- Businesses with high-value, small-volume items: If your business deals with a small volume of high-value items, such as jewelry and vehicles, then it’s best to use the specific identification method. Since there are only a few items to keep track of, it’s easiest and most accurate to simply keep a record of the actual cost of each item.
- Businesses using cost-plus pricing strategy: Since the unit cost of inventory changes every purchase, the AVCO method isn’t suitable if you use the cost-plus pricing strategy because you have to revise the selling price when the AVCO changes.
Advantages & Disadvantages of Using the Average Cost Method
|It evens out fluctuations in unit price||The average unit cost may not reflect current costs|
|It is easier than FIFO and LIFO||It is suitable only for identical items|
|The cost of inventory is consistent because it only uses one unit cost, unlike in FIFO and LIFO, where unit costs from different purchases can build up||AVCO is prone to rounding errors and unit costs always have rounding adjustments|
|AVCO is a widely accepted method not only in the United States but in many foreign countries||Extreme values may affect or skew the averages|
How to Calculate Ending Inventory and COGS Using the Average Cost Method
Calculating the ending inventory is essential in inventory costing and management. It’s also a key element in determining the COGS. Let’s illustrate the AVCO method under the periodic and perpetual inventory system using the sample data below:
Beginning Inventory: 200 units at $20 each
200 units @ $40
300 units @ $70
200 units @ $90
100 units @ $150
Periodic Inventory System
In a periodic inventory system, all inventory purchases are initially recorded in the Purchases account, which substitutes for the COGS expense during the period. At the end of the period, a physical inventory count is performed and the costs in the Purchases account are separated between units sold (COGS) and units on hand (inventory) based on the AVCO per unit during the period.
Perpetual Inventory System
Under the perpetual inventory system, inventory records are maintained continuously throughout the accounting period. Whenever there’s a purchase or sale, inventory records are updated automatically. You can determine the running balance inventory under a perpetual inventory system easily without a physical count. Let’s see how the moving average method works with a perpetual inventory system.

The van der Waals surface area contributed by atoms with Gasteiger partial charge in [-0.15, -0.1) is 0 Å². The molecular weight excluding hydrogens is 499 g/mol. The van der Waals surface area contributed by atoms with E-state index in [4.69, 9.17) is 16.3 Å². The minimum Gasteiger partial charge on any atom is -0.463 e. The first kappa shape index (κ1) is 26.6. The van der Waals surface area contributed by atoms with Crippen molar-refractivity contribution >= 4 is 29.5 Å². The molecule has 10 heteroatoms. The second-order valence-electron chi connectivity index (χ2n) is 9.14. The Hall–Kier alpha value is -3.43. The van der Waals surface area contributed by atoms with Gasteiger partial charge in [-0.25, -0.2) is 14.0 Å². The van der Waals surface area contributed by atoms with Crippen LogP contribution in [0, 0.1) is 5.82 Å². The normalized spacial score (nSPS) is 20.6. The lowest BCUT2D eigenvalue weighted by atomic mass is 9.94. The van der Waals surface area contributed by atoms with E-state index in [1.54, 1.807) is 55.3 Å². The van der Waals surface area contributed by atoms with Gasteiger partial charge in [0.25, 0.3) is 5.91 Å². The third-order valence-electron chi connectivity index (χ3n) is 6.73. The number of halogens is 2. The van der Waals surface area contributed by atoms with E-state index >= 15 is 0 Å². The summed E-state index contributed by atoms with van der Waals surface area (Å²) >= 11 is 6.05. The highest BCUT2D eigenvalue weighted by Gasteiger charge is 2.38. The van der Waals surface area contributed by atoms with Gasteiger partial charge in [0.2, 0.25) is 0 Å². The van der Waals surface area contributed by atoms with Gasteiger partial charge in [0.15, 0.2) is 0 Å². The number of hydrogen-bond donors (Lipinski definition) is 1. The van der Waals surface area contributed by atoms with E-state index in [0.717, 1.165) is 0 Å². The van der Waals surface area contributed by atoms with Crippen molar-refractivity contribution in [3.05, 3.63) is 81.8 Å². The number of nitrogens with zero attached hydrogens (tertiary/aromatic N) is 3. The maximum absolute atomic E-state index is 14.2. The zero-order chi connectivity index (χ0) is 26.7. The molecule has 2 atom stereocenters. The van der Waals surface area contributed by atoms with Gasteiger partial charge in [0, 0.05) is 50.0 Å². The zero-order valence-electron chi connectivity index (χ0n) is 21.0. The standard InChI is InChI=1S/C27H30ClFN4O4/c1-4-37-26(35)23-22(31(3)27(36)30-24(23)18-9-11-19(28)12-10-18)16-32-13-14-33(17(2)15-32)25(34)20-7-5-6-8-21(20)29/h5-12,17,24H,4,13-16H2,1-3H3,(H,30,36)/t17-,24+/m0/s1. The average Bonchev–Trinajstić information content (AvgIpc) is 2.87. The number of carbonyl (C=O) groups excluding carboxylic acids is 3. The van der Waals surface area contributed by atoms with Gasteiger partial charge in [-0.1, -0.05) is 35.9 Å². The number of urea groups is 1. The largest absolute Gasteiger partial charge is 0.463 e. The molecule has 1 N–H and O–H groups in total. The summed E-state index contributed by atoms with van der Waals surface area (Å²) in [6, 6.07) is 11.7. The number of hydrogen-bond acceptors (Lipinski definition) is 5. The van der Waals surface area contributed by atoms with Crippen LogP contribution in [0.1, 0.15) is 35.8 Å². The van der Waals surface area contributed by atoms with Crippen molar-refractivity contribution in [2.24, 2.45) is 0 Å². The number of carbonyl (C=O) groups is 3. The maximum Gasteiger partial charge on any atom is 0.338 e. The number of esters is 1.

You must perform the following steps for each inventory sale during the period or choose accounting software that will do it for you.
Comparison of Ending Inventory Balance Between Periodic and Perpetual AVCO
Since the perpetual inventory system uses a moving average, the ending balances reported under perpetual inventory can differ from periodic inventory.
Total current assets under the perpetual method is higher by $9,612.
Net income under the periodic method is lower by $9,612. A higher COGS may reduce your taxable income.
Cost per Unit
The difference of $35.6 between these method only shows how averaging affects (or somehow, distorts) the unit cost.
The average cost method is a cost flow assumption that uses the averaging technique to smooth out price fluctuations and simplify costing. However, AVCO isn’t an ideal inventory costing formula for businesses that sell unrelated products. What we’ve discussed in this article is part of your small business bookkeeping. Don’t forget to conduct a physical count of inventory to verify the accuracy of your accounting records.